Anthony Robbins, Author Unlimited Power / Awaken the Giant Within
The current representation systems used within the vast majority of home energy Smart Monitors are focused predominantly on ‘numerical’ cost based information display. Mankind’s relationship to numbers is a very recent development in our evolution however. Our relationship to our core senses of colour, sound and touch travel back to our primal selves, and form a much closer emotional relationship to our real world decision making strategies that the logic based relationship to numbers and cost.
The following experiments, created as hacks within 5 days for AcrossRCA, look to explore a more primal relationship to the representation of home energy use information. Basing themselves around the three existing tenets of understanding framed within Neuro-Linguistic Programming; Visual, Audio and Kinesthetic representation systems.
A research booklet exploring the potential opportunities for piezoelectric generation in future clothing, particularly activewear. Inspired by investigation into static electricity generation from clothes rubbing in normal use.
Breath with Contaminants
This project uses coloured food powders, in different quantities, to visualise a range of air contaminants (PM2.5, PM10, NO2, SO2 and O3) in three major cities: Beijing, Tokyo and London, with comparison to acceptable levels.
A set of water bottles with thermochromic labels, revealing the bacteria and viruses which thrive in different humidity levels, in the process highlighting the narrow 40-60% range for normal bacterial flora. More photos and videos of the development process.
A noise map of London, using handmade lollipops of different colours and flavours, to represent both noise levels (objective) and quality (subjective). The parallels between noise quality and lollipop flavour preserve the variety of the phenomena.
“I consider that a man’s brain originally is like a little empty attic, you have to stock it with such furniture as you choose. A fool takes in all the lumber that he comes across, so that the knowledge which is useful to him gets crowded out…”
Arthur Conan Doyle (as Sherlock Holmes)
This project, entitled Brain:Dump, was created to visualise the volume of data that our brains continually process, reputedly more so than ever in the current media age. It is an animatronic device that represents a human brain, swelling each time new information is added to it. In this case, incoming visual information is represented by movements of the head, which are detected by accelerometers. The brain grows gradually until it reaches its hypothetical limit, when it must release old information in order to shrink and make space for new.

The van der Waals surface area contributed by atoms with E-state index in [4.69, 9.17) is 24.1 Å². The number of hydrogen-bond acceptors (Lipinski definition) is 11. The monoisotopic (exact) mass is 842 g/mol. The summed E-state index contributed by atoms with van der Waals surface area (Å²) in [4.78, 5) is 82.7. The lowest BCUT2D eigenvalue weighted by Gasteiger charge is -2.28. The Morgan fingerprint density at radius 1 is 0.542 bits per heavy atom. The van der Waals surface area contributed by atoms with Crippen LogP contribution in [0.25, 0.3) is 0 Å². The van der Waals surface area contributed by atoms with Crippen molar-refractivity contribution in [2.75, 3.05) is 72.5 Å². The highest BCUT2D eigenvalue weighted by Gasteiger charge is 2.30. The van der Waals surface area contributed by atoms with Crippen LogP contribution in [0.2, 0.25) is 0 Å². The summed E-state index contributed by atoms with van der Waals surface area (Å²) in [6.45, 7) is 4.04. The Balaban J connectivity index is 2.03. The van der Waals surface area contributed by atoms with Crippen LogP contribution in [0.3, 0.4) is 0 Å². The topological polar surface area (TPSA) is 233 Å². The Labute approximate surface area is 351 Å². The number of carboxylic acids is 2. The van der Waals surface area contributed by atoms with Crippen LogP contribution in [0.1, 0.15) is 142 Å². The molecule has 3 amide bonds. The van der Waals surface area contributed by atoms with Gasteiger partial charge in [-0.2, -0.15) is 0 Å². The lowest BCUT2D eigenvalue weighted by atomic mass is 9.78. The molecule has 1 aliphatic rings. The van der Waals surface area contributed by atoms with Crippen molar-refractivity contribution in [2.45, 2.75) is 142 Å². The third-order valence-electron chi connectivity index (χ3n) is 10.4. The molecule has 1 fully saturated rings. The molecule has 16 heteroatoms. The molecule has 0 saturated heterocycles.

An investigation into moon cycle calendars and clocks, particularly with reference to enabling a person to record his or her sleep quality and explore whether there are patterns relating to the moon cycle.
Two practical experiments with colour association, colour naming, and taste/colour synaesthesia, using commercial paint colour charts as probes.
The aim was to develop tools which could be employed in user research as part of a design process, particularly in the built environment.
Field research was carried out with both passers-by in Hyde Park, and visitors to the AcrossRCA drinks reception, exploring both taste/colour synaesthesia (and associations), and how directly ‘real’ foodstuffs matched perceptions of the paint colours named after them.
Simulating colour perception with ageing
On average, the crystals in our eyeballs get yellow blur at the age of 50 due to UV irradiation, which means the colours we see will gradually get more yellow than before and this procedure happens so slowly that most people won’t notice.
Using Processing, this project simulated colour perception with ageing, and provides a visual reference for design projects involving colour perceptions for the elderly.
Special thanks to Dr Brock Craft from IED and Mr Neil Parkinson from Colour Reference Library.
Thank you to everyone who helped bring the week together, including our guest speakers and tutors, our colleagues at Imperial for the loan of equipment, Ellen Delbourgo of the AcrossRCA programme, and the RCA catering, security, IT and AV staff who enabled everything to run well throughout the week. Most of all, thank you to the students for their enthusiasm and engagement.